Tencel is a cellulose fabric that looks and feels like cotton. Made from the pulp of the fast-growing Eucalyptus tree, Tencel doesn’t use pesticides or insecticides. It’s farming doesn’t require much water or high quality farmland. In fact, it uses a fifth of the land required by cotton and a fifth of the water, too. The company behind Tencel, Lenzing, uses a closed-loop water system, meaning water isn’t washed away as wastewater.
If you’re down with recycling, you’ll be impressed by Econyl. Econyl reuses plastic waste from oceans and landfills, such as fishing nets and fabric scraps, to create its 100% regenerated nylon. Furthermore, you can trust that Econyl doesn’t use hazardous chemicals to dye their fabric as they are Oeko-Tek certified.
4 Snuggle-Worthy Sustainable Clothing Brands For Fall & Winter
Sustainable, Ethical, Impactful
Threads 4 Thought uses organic cotton, recycled polyester, and Tencel to create their stylish looks. They work only with manufacturers vetted for their ethical standards. They look for factories with the highest industrial certifications to be sure their workers are treated and paid fairly. Shop their Women’s, Men’s, and Kid’s departments for winter looks you’ll want to keep wearing year after year!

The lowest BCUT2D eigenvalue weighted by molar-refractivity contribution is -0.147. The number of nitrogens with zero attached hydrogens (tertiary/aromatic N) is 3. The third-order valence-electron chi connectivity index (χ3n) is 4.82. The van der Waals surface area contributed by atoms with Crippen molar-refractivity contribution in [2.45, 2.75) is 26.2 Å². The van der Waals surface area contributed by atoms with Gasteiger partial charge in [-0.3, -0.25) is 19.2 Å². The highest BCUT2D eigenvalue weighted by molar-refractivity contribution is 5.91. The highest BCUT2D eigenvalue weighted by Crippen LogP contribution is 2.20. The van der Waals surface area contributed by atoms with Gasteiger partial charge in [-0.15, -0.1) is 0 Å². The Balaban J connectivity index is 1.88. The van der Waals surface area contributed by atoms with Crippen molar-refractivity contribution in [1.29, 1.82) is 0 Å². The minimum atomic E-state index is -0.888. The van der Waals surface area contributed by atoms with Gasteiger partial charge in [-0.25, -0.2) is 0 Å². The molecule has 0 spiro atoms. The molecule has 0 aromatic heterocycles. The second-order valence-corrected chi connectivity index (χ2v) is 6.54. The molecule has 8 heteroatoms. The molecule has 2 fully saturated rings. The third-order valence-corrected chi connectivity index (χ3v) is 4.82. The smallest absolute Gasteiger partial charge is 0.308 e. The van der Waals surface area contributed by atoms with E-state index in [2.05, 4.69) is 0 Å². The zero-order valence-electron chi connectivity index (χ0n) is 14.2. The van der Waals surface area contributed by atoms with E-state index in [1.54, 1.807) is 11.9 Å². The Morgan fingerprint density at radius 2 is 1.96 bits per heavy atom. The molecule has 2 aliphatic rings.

Global Impact, Social Impact, Environmental Impact
Alternative Apparel strives to be as impactful as possible throughout the entire process. They use oxo-biodegradable mailer bags. They ensure all their factories adhere to Fair Labor Association guidelines and code of conduct, with most of their factories WRAP-certified. And they design clothing using organic cotton, recycled polyester from 1.8 million plastic bottles annually, and low-impact dyes.
Sustainable, Ethical, Impactful
So, you do pay a little (or a lot) more to get the Reformation look, but this high end fashion brand makes sophisticated dresses for any holiday function with exceptional effort as a sustainable clothing brand. They pull from 12 different waste-reducing fabrics and audit all their factories twice a year to ensure they’re sustainable clothing brand is making the smallest possible impact while ensuring high-fashion quality.
Sustainable, Salvaged Material
Looking for a new tote or backpack this season? Better yet – Rewilder’s 100% salvaged material bags make fantastic gifts for the holidays.
Rewilder uses salvaged beer filter cloth, advertising mesh, airbags, and silver car covers to create durable backpacks and totes. Upcycling the benefits of some of these materials, such as UV and waterproof protection, Rewilder combines intentionality with design. Don’t want your Rewilder backpack anymore? They encourage you to send it back to be mended or repurposed!
If you’re looking to make a difference in your daily carbon footprint, start with your closet. Opting for thoughtfully crafted, earth-friendly garments can make a bigger difference than you know!